According to SplashData, these are the worst passwords to use. “Password” ranks first on password management application provider SplashData’s annual list of worst internet passwords, which are ordered by how common they are.
So have you ever used any of these as a password? Of course don’t tell us which one, but make sure to change it.
I can understand why most of those are common, but am puzzled by two of them.
“trustno1” = “trust no one” seems a little esoteric, and I wouldn’t expect a lot of people to come up with it independently. Was this used in some movie or TV show?
“monkey”? “sunshine”? These seem pretty random to have been chosen by large numbers of folks as their password. Again – were these words used by some movie or TV show?
To be honest, I’d expect “sesame” to be a much more common password, for reasons that should be obvious.
Yes, but not by choice. Some of the passwords I’ve been given for access to specific systems at work are in that list (and there’s no way for me to change them myself), however, they can only be accessed within the domain, which is secured by mandatory strong passwords.
I’d never choose any of those, unless I was trying to prove a point.
I have one of them, or a variety, as my work password. I don’t care too much as it also requires a keytag login, which changes every sixty seconds, and I have it on my keychain. you can’t log in without it. So meh.
And to be honest I’d rather have people use these simple basic passwords and be able to remember them rather than sticking them to their monitors or in their drawer.
I have worked for companies [as a temp] where the company specific program was accessed with a password shared with everybody in the company.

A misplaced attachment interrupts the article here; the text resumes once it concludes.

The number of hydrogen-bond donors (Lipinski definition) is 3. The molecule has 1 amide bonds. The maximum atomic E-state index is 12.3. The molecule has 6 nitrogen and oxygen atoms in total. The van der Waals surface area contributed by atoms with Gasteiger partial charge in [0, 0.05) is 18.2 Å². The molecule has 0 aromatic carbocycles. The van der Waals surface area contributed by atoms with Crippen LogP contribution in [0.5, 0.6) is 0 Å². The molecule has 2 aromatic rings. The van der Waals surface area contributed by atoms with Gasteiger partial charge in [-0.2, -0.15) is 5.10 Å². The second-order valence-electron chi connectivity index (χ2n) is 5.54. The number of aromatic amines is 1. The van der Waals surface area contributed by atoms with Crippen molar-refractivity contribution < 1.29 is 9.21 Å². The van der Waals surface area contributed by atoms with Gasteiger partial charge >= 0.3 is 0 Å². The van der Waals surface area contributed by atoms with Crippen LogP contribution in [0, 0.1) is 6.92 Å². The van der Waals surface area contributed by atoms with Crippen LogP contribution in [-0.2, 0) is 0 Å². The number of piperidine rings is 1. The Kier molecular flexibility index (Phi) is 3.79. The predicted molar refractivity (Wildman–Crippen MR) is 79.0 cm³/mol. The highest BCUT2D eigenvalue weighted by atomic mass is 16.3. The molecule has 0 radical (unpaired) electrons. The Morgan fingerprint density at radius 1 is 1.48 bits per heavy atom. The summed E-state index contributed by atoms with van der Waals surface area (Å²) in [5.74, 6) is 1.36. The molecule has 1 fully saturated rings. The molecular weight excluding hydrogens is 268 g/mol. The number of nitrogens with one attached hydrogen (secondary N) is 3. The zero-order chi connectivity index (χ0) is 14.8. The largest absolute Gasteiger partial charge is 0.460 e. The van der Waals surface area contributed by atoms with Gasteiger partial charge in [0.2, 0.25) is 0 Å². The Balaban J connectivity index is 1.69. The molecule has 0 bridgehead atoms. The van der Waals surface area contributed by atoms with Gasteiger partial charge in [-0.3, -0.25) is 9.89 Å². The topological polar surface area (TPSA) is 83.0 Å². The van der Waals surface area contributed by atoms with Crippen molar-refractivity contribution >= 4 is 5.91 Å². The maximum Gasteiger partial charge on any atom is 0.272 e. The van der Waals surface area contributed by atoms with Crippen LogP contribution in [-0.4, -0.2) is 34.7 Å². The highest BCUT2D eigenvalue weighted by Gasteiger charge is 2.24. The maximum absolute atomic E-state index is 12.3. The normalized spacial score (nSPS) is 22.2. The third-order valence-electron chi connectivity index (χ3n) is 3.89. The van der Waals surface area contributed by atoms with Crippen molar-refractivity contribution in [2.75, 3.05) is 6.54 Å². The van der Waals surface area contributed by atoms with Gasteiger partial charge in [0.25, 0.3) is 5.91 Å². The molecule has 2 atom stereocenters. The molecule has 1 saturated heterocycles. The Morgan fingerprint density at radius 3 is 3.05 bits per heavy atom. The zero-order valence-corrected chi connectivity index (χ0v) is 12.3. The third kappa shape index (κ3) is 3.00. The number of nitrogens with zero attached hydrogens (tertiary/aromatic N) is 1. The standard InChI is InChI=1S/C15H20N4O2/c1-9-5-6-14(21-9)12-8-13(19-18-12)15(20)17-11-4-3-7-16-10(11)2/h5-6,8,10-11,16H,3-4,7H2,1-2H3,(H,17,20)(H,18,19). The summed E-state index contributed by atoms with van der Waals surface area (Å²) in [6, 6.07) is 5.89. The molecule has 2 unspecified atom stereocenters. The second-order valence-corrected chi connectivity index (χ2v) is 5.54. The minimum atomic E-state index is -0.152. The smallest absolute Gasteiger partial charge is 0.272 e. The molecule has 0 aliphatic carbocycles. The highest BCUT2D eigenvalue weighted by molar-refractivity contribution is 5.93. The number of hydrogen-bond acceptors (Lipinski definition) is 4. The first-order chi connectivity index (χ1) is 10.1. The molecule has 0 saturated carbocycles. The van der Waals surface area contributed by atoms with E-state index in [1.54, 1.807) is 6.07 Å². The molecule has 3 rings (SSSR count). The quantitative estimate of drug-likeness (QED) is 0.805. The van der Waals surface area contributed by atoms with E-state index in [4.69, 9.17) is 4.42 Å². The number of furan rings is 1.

I have worked for companies where the issue password was Password <insert a number they issued you> where you could randomly put in numbers until you got logged in, no 3 strikes and you are locked out.
I have worked for a company that once you had a password in the system, it never changed [and worked for a company that all 7 passwords had to be changed every 30 days and you could not use the same one for 12 months, and no 2 programs could use the same password so everybody kept a stickynote of their current passwords somewhere>
And [real risk here] I worked for a data capture company that was scanning and capturing information for major corporations legal departments so they could put the hard copy files somewhere like Iron Mountain where there were NO passwords on the specific program they had written for their employees to actually do the data capture. And there were 2 breaks per shift, where everybody went on break at the same time leaving all the computers up and unlocked. There were no individual passwords to log into the computers, they stayed up all the time and people hotracked computers with the other shifts.
I’ve used ‘123456’ for accounts where security isn’t an issue. Meaning, very few people knew about the account(s), and if they did, they had no reason to access it (them), and if for some reason they did access it (them), they gained access to nothing important. Most of these have been employment-related, where having an account-based system is the simplest way of organizing work.
No, but I really do need to improve my password security. I’ve fallen into the habit of using the same password for everything, and I haven’t changed it in years, so I’m cruisin’ for a proverbial bruisin’. Granted, that password is highly secure. It comes from a dead, non-IndoEuropean language and contains some digit substitutions. That said, if someone got it, I could be toast.
ETA: I’m very surprised that “Default1” or some variation is not among the listed offenders.